Multidimensional Cubes provide speed when it comes to retrieving aggregations that are important to business decisions. Being able to slice or group the measures by dimension attributes helps with a quick analysis and flexible/interactive reporting. Configuring these attributes as hierarchies has some details that are not at first obvious. The error message when these problems exist is not extremely helpful for someone new to cubes.
Let’s look at creating a Date hierarchy with Year, Quarter, Month and Day. Our cube already has measures created from a sales fact table and the dimension for date has been created without any hierarchies.
Figure 1: Attribute List for Date Dimension
The measures can be displayed in a Pivot Table in Excel. Figure 2 below shows the Sales amount sliced by Sales Territory and Year/Quarter/Month.
Figure 2: Pivot Table in Excel
Figure 2 show the Year, Quarter and Month as Rows while the Sales Territory is used as columns with Internet Sales used for Values in the Pivot Table. Users will get frustrated when they have to pick one attribute at a time when logically the hierarchy is known.
To create this hierarchy, you need to edit the date dimension in the cube.
Figure 3: Edit Date Dimension in SQL Server Data Tools
To create a hierarchy, you can drag and drop the first or top level of the hierarchy from the Attributes pane into the hierarchies’ pane. We will do this with Year at the top level.
Figure 4: Drag Year to Create New Hierarchy
To finish this hierarchy, drag the Quarter under the Year followed by the Month and Dates attributes. To complete the Hierarchy, right-click on the name Hierarchy, and select Rename. We renamed the hierarchy to Y-Q-M-D.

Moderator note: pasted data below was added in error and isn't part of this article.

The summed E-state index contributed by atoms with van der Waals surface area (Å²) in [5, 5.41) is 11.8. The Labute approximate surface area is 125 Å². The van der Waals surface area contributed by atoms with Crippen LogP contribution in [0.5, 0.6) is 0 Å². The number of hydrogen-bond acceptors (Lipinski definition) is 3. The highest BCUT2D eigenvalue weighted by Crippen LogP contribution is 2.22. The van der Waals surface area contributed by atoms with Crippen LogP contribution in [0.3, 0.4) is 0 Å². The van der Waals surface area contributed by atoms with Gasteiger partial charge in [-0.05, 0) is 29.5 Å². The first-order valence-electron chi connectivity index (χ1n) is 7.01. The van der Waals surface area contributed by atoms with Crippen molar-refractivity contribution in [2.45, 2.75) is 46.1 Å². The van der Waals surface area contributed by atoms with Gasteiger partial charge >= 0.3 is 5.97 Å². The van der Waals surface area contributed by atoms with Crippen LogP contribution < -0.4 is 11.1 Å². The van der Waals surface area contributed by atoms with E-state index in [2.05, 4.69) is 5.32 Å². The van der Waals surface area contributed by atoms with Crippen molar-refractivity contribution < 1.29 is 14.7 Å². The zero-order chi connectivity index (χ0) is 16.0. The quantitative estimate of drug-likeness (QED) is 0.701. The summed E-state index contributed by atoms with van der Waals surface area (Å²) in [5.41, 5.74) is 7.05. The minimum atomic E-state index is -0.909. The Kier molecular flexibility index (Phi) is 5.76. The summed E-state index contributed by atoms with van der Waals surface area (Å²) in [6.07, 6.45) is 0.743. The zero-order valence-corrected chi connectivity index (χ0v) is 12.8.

Figure 5: Y-Q-M-D Hierarchy Created
We can deploy this project and preview in Excel to see the effects.
Figure 6: Preview Hierarchy Y-Q-M-D in Excel
So, what is the problem at this point? Well, for performance reasons, there is a blue line under the hierarchy name in the Cube project. The message tells use to create an attribute relationship for the hierarchy. This is done by editing the date dimension using the Attribute Relationship tab.
Figures 8 & 9: Before and After Y-Q-M-D Hierarchy
Now, when we deploy, we get an error. The error message with the red circle and white x does not tell us the problem. The problem is in the last warning indicating that Quarter has duplicates for value 4. In order for attribute relationship to exist, the values in each have to be unique across all occurrences. The Quarter 4 (as well as 3, 2 and 1) are duplicated for every year we have in the data dimension table.
Figure 10: Deployment Failed
There are a couple of solutions for this problem, but we are only going to look at one. We are going to use multiple columns in the KeyColumn property of the Quarter and Month to create uniqueness. Then, we have to add a column to the NameColumn property in order to have something display for the multi-column KeyColumn property.
Figure 11: Changing the KeyColumn of Attribute Quarter
To do this, you have to highlight the Quarter attribute in the Attributes’ pane, then go to the properties. Find the KeyColumn and click on the ellipse. When prompted, add CalendarYear to the Key Columns list and move the Year above the Quarter (Figure 11). Do the same thing for Month, add CalendarYear to the KeyColumn.
Figure 12: NameColumn for Month Attribute
The NameColumn needs to be change from nothing to CalendarQuarter for Quarter attribute and EnglishMonthName for Month attribute (Figure 12). Re-deploy the project and the error should no longer exist and we get a Deployment Competed Successfully.
Figure 13: Deployment Completed Successfully
The use of an Attribute Relationship for natural hierarchies greatly improves the processing and retrieval of data from the cube. This also assists the aggregation builder for indexing the combination of dimension attributes needed for analysis. In the end, the cube can retrieve the aggregation from the month to get quarter or quarter values to get the year which saved retrieving details to aggregate up the hierarchy.